In regards to the politician example you mentioned, "word play" tends to mean something else. In English, "word play" tends to refer to jokes or riddles that make use of quirks in the English language, similar to the Chinese use of "grass mud horse".
There are many other great answers to this question such as "obfuscate" and "convolute".
Obfuscate tends to mean more specifically that it is made difficult to understand; convolute tends to simply mean that something is made more complicated than it should be.
Another good word to use here would be "wordsmith". This is especially appropriate to use to describe a speaker who is carefully using language to not only confuse, but to manipulate his audience into thinking or doing something they normally wouldn't do, and often doing that in a sly way.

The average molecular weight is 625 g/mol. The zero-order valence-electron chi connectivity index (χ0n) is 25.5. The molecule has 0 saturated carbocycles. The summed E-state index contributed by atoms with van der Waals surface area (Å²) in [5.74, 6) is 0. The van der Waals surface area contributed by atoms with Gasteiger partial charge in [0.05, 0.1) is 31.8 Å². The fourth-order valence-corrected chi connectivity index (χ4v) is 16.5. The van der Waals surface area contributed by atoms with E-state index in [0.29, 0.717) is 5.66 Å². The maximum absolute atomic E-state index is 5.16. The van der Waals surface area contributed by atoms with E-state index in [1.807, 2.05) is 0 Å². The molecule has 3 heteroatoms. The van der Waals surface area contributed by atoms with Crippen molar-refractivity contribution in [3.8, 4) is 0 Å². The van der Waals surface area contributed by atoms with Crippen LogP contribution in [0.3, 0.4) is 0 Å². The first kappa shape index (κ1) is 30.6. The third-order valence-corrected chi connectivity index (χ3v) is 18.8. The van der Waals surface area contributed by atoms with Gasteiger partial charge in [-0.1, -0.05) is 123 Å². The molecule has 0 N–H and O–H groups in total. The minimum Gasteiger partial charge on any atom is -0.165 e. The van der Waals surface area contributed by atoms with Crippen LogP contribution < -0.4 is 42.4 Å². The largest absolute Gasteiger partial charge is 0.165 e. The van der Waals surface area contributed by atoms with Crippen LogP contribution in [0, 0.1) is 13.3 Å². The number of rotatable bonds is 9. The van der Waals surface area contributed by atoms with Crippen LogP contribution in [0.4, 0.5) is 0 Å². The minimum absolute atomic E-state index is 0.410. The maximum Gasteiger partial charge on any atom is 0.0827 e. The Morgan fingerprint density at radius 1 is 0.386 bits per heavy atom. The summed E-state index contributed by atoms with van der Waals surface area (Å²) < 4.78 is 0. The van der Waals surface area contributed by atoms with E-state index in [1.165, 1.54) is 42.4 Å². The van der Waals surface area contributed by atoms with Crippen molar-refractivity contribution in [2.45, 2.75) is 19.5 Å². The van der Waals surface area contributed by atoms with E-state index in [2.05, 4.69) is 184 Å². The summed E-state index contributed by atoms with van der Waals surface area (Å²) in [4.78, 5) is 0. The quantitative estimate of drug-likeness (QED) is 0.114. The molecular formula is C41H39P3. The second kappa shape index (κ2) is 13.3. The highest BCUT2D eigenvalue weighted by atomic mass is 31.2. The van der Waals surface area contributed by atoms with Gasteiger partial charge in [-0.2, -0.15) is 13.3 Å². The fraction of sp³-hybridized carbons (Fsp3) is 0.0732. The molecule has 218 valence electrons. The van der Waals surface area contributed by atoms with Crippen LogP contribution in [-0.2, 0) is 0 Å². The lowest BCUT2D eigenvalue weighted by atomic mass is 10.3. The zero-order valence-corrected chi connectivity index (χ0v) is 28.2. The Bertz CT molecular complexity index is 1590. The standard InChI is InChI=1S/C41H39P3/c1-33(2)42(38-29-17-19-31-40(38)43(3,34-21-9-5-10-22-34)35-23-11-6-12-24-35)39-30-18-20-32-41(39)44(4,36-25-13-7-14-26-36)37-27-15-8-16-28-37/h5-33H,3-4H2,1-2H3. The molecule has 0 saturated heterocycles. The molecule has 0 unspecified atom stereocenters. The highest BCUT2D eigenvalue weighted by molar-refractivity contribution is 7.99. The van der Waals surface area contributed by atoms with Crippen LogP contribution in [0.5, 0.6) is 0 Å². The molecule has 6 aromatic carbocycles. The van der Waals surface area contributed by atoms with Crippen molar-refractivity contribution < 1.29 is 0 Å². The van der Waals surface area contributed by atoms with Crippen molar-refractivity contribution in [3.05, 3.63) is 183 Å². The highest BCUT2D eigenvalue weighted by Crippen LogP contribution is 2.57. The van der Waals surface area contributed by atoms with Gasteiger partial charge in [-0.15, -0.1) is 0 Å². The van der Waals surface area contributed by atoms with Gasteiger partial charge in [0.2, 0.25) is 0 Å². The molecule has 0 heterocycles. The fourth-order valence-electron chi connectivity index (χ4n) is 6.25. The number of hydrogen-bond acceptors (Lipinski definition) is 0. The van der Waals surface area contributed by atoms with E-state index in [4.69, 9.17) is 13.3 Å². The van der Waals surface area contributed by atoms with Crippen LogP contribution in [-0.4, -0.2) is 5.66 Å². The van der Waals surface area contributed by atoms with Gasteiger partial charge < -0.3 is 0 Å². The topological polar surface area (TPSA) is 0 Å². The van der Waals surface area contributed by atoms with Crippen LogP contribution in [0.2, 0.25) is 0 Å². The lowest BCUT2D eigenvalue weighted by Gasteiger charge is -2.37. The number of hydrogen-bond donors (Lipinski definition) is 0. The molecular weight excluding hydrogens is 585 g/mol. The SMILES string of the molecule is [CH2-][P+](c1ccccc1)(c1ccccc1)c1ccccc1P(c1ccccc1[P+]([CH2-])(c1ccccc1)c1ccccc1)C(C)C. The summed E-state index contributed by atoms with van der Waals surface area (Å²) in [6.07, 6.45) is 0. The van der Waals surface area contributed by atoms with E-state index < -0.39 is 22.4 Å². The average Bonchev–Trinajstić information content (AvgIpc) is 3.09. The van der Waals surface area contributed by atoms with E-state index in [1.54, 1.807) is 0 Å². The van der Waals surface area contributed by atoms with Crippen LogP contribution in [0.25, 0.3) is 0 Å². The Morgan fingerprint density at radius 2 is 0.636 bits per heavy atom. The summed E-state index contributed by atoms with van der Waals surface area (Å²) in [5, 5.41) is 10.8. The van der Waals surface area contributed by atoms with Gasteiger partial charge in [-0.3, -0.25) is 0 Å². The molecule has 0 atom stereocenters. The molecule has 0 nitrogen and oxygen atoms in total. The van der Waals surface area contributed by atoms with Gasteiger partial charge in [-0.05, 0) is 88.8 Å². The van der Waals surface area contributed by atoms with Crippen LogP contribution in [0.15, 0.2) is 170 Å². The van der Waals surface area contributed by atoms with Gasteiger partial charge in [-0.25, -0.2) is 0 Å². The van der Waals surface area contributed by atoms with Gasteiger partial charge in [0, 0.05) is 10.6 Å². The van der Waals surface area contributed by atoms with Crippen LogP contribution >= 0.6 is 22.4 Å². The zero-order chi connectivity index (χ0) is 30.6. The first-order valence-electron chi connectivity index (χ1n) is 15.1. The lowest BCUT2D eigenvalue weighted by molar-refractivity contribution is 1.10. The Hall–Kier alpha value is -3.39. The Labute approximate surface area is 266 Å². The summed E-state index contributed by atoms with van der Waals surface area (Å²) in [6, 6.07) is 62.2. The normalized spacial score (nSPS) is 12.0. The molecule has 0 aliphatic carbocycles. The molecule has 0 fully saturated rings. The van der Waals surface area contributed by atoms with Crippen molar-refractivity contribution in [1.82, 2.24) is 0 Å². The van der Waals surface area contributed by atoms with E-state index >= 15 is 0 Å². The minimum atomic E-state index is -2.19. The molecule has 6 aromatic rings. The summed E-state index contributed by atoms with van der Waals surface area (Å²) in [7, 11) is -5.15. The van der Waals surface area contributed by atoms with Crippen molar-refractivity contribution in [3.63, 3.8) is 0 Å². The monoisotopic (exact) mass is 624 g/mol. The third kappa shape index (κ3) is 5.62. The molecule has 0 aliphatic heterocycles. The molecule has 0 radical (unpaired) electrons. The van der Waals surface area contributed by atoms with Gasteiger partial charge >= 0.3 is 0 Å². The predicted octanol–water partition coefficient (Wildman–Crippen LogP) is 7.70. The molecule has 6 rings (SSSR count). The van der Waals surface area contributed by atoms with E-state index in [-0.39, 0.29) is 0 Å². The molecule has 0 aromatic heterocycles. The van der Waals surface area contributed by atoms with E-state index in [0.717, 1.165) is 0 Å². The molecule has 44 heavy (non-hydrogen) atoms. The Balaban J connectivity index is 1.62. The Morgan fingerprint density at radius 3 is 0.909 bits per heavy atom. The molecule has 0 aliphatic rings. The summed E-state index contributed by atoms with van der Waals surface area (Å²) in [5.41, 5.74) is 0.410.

For example, a recording company executive that hates people making copies of music might say publicly, "Thieves are hurting our business when they make copies of our music." At first glance, this looks like a straight-forward statement that unauthorized copying of music hurts record companies, but upon closer analysis, you can see that he is equating copying to stealing, a notion that record companies definitely want the public to believe in.
A rational person would normally not think of copying as stealing as stealing, by definition, deprives the victim of the thing being stolen, but the above statement tends to be much more accepted.